Herbold, who offered several amendments and saw most of them adopted, seemed to object mainly over one particular provision of the legislation: it exempts affordable housing projects from the design review process altogether. Such projects are already exempted from reviews in front of the Design Review Board, and instead go through “administrative review” by staff. But with the other projects that normally go in front of the Design Review Board moving over to administrative review under the terms of the bill, in order not to overload the staff the bill’s authors decided it would be best to move some other work off their plate — namely the affordable housing projects. As a matter of policy, Herbold didn’t object to exempting affordable housing projects from design review, and today she said that she welcomed that conversation; but in her view, since the timeline for delivering those housing units is beyond the scope of the COVID-19 emergency, she didn’t believe that the Council could legitimately act on it now given Governor Inslee’s emergency proclamation prohibiting actions except those either responding to the COVID-19 emergency or that are “necessary and routine.”  In fact, Herbold offered an amendment stripping the exemption out of the bill; it failed by a 4-5 vote.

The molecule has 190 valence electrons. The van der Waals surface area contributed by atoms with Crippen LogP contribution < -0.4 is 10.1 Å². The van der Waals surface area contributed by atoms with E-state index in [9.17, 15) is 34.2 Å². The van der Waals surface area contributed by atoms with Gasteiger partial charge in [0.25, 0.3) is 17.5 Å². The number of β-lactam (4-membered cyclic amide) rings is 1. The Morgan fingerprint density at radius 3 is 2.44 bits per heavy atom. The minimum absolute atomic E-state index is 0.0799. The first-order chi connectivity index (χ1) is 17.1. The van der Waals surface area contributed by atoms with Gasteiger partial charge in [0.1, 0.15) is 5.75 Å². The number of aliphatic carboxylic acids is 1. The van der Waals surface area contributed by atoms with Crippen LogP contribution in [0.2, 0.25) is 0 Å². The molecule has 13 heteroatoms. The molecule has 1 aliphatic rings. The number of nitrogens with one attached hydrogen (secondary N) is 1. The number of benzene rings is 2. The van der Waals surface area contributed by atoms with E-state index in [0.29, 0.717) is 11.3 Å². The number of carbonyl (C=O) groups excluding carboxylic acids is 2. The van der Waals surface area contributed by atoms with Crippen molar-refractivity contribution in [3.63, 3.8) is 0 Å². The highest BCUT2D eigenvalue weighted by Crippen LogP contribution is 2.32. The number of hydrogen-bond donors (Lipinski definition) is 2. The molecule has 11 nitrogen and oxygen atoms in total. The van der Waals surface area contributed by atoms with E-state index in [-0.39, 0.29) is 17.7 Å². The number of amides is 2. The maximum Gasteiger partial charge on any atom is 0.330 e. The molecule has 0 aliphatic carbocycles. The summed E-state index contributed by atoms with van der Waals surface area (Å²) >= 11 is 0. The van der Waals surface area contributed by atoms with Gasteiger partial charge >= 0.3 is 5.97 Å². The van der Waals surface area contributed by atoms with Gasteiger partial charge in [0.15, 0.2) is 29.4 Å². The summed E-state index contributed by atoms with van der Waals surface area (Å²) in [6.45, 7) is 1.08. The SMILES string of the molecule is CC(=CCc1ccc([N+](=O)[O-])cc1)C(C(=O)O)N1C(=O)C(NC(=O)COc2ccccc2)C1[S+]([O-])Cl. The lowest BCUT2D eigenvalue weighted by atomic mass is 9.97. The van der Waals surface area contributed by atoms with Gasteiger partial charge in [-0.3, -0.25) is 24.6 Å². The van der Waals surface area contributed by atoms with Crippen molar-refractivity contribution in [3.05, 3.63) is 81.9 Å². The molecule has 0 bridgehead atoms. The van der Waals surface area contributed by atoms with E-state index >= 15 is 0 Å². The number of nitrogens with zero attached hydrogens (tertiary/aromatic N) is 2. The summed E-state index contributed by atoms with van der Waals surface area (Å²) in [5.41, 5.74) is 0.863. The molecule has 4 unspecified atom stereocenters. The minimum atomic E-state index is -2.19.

The bill’s failure by a 6-3 vote seemed to catch the Council members by surprise, including Council President Gonzalez who was presiding over the meeting. She immediately tried to engineer a motion to reconsider the vote, until the Council’s parliamentarian reminded her that under the City Charter a final vote on a bill may not be reconsidered until the following Council meeting. Currently that is scheduled for next Monday, but since the Budget Committee is meeting on Wednesday morning with all nine Council members expected to be present, don’t be surprised if a quick Council meeting is scheduled for either just before or just after it so they can revisit their vote — and perhaps an amendment or two, since the three Council members voting “no” suddenly have a lot of leverage to negotiate.